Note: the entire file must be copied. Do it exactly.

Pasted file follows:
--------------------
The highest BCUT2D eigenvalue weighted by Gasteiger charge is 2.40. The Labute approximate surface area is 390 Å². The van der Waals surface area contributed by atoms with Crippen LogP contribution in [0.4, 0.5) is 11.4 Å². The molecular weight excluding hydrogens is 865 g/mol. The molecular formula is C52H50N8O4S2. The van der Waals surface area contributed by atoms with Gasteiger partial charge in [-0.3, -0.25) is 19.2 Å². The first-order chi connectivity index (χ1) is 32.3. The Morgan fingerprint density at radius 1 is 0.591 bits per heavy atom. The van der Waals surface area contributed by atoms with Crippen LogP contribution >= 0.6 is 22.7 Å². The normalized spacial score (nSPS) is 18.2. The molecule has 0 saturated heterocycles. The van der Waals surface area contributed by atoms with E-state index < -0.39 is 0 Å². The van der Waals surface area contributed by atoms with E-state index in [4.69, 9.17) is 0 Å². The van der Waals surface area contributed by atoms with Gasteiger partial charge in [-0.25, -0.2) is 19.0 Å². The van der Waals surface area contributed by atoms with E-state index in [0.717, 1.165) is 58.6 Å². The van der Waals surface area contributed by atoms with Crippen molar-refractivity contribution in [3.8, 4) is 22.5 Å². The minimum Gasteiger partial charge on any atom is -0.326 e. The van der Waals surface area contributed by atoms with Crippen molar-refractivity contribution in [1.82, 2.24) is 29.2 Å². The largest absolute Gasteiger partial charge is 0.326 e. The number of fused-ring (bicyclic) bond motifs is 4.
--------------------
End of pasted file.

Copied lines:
The highest BCUT2D eigenvalue weighted by Gasteiger charge is 2.40. The Labute approximate surface area is 390 Å². The van der Waals surface area contributed by atoms with Crippen LogP contribution in [0.4, 0.5) is 11.4 Å². The molecular weight excluding hydrogens is 865 g/mol. The molecular formula is C52H50N8O4S2. The van der Waals surface area contributed by atoms with Gasteiger partial charge in [-0.3, -0.25) is 19.2 Å². The first-order chi connectivity index (χ1) is 32.3. The Morgan fingerprint density at radius 1 is 0.591 bits per heavy atom. The van der Waals surface area contributed by atoms with Crippen LogP contribution >= 0.6 is 22.7 Å². The normalized spacial score (nSPS) is 18.2. The molecule has 0 saturated heterocycles. The van der Waals surface area contributed by atoms with E-state index < -0.39 is 0 Å². The van der Waals surface area contributed by atoms with E-state index in [4.69, 9.17) is 0 Å². The van der Waals surface area contributed by atoms with Gasteiger partial charge in [-0.25, -0.2) is 19.0 Å². The van der Waals surface area contributed by atoms with E-state index in [0.717, 1.165) is 58.6 Å². The van der Waals surface area contributed by atoms with Crippen molar-refractivity contribution in [3.8, 4) is 22.5 Å². The minimum Gasteiger partial charge on any atom is -0.326 e. The van der Waals surface area contributed by atoms with Crippen molar-refractivity contribution in [1.82, 2.24) is 29.2 Å². The largest absolute Gasteiger partial charge is 0.326 e. The number of fused-ring (bicyclic) bond motifs is 4.